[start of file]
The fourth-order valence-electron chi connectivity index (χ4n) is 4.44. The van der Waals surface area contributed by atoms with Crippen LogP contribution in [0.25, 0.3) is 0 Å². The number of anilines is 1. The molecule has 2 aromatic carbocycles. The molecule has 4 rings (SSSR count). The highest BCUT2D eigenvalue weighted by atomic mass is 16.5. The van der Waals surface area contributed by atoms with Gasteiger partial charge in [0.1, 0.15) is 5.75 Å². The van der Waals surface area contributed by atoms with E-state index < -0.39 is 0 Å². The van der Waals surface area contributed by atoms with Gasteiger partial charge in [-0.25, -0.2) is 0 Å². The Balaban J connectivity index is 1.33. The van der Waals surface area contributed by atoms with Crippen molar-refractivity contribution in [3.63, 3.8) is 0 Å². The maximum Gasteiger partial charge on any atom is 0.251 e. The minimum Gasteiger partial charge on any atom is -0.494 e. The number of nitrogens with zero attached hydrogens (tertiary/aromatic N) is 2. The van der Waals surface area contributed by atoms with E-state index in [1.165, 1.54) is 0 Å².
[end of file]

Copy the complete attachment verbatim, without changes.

The fourth-order valence-electron chi connectivity index (χ4n) is 4.44. The van der Waals surface area contributed by atoms with Crippen LogP contribution in [0.25, 0.3) is 0 Å². The number of anilines is 1. The molecule has 2 aromatic carbocycles. The molecule has 4 rings (SSSR count). The highest BCUT2D eigenvalue weighted by atomic mass is 16.5. The van der Waals surface area contributed by atoms with Gasteiger partial charge in [0.1, 0.15) is 5.75 Å². The van der Waals surface area contributed by atoms with E-state index < -0.39 is 0 Å². The van der Waals surface area contributed by atoms with Gasteiger partial charge in [-0.25, -0.2) is 0 Å². The Balaban J connectivity index is 1.33. The van der Waals surface area contributed by atoms with Crippen molar-refractivity contribution in [3.63, 3.8) is 0 Å². The maximum Gasteiger partial charge on any atom is 0.251 e. The minimum Gasteiger partial charge on any atom is -0.494 e. The number of nitrogens with zero attached hydrogens (tertiary/aromatic N) is 2. The van der Waals surface area contributed by atoms with E-state index in [1.165, 1.54) is 0 Å².